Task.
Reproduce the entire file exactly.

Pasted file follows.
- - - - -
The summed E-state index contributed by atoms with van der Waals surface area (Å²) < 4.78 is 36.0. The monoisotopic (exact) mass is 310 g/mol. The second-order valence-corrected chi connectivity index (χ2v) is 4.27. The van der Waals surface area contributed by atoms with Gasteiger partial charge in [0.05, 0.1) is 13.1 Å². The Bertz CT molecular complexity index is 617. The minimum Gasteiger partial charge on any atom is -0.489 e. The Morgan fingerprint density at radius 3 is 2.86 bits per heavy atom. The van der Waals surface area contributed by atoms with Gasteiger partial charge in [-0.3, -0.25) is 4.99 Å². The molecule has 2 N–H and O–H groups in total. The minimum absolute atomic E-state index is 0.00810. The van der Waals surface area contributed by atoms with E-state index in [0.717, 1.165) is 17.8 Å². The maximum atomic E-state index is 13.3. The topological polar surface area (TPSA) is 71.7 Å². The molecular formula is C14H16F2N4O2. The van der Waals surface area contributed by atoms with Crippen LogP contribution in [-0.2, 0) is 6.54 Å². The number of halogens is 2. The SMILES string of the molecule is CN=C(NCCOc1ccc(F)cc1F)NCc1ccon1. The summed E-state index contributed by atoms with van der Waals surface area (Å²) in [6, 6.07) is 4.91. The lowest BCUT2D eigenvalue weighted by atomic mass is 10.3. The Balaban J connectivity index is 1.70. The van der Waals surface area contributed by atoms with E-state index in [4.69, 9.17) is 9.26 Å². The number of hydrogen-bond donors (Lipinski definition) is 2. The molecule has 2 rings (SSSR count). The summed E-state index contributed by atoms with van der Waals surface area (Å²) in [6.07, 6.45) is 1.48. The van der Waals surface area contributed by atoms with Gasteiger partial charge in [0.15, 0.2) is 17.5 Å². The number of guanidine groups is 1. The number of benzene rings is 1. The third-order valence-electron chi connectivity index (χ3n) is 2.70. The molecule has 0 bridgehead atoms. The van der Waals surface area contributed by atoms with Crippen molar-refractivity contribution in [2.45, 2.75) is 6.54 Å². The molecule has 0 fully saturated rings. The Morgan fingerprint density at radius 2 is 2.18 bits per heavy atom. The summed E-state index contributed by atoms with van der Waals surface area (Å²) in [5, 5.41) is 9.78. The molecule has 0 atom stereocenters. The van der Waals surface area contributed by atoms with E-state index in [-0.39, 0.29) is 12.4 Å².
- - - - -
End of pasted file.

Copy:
The summed E-state index contributed by atoms with van der Waals surface area (Å²) < 4.78 is 36.0. The monoisotopic (exact) mass is 310 g/mol. The second-order valence-corrected chi connectivity index (χ2v) is 4.27. The van der Waals surface area contributed by atoms with Gasteiger partial charge in [0.05, 0.1) is 13.1 Å². The Bertz CT molecular complexity index is 617. The minimum Gasteiger partial charge on any atom is -0.489 e. The Morgan fingerprint density at radius 3 is 2.86 bits per heavy atom. The van der Waals surface area contributed by atoms with Gasteiger partial charge in [-0.3, -0.25) is 4.99 Å². The molecule has 2 N–H and O–H groups in total. The minimum absolute atomic E-state index is 0.00810. The van der Waals surface area contributed by atoms with E-state index in [0.717, 1.165) is 17.8 Å². The maximum atomic E-state index is 13.3. The topological polar surface area (TPSA) is 71.7 Å². The molecular formula is C14H16F2N4O2. The van der Waals surface area contributed by atoms with Crippen LogP contribution in [-0.2, 0) is 6.54 Å². The number of halogens is 2. The SMILES string of the molecule is CN=C(NCCOc1ccc(F)cc1F)NCc1ccon1. The summed E-state index contributed by atoms with van der Waals surface area (Å²) in [6, 6.07) is 4.91. The lowest BCUT2D eigenvalue weighted by atomic mass is 10.3. The Balaban J connectivity index is 1.70. The van der Waals surface area contributed by atoms with E-state index in [4.69, 9.17) is 9.26 Å². The number of hydrogen-bond donors (Lipinski definition) is 2. The molecule has 2 rings (SSSR count). The summed E-state index contributed by atoms with van der Waals surface area (Å²) in [6.07, 6.45) is 1.48. The van der Waals surface area contributed by atoms with Gasteiger partial charge in [0.15, 0.2) is 17.5 Å². The number of guanidine groups is 1. The number of benzene rings is 1. The third-order valence-electron chi connectivity index (χ3n) is 2.70. The molecule has 0 bridgehead atoms. The van der Waals surface area contributed by atoms with Crippen molar-refractivity contribution in [2.45, 2.75) is 6.54 Å². The molecule has 0 fully saturated rings. The Morgan fingerprint density at radius 2 is 2.18 bits per heavy atom. The summed E-state index contributed by atoms with van der Waals surface area (Å²) in [5, 5.41) is 9.78. The molecule has 0 atom stereocenters. The van der Waals surface area contributed by atoms with E-state index in [-0.39, 0.29) is 12.4 Å².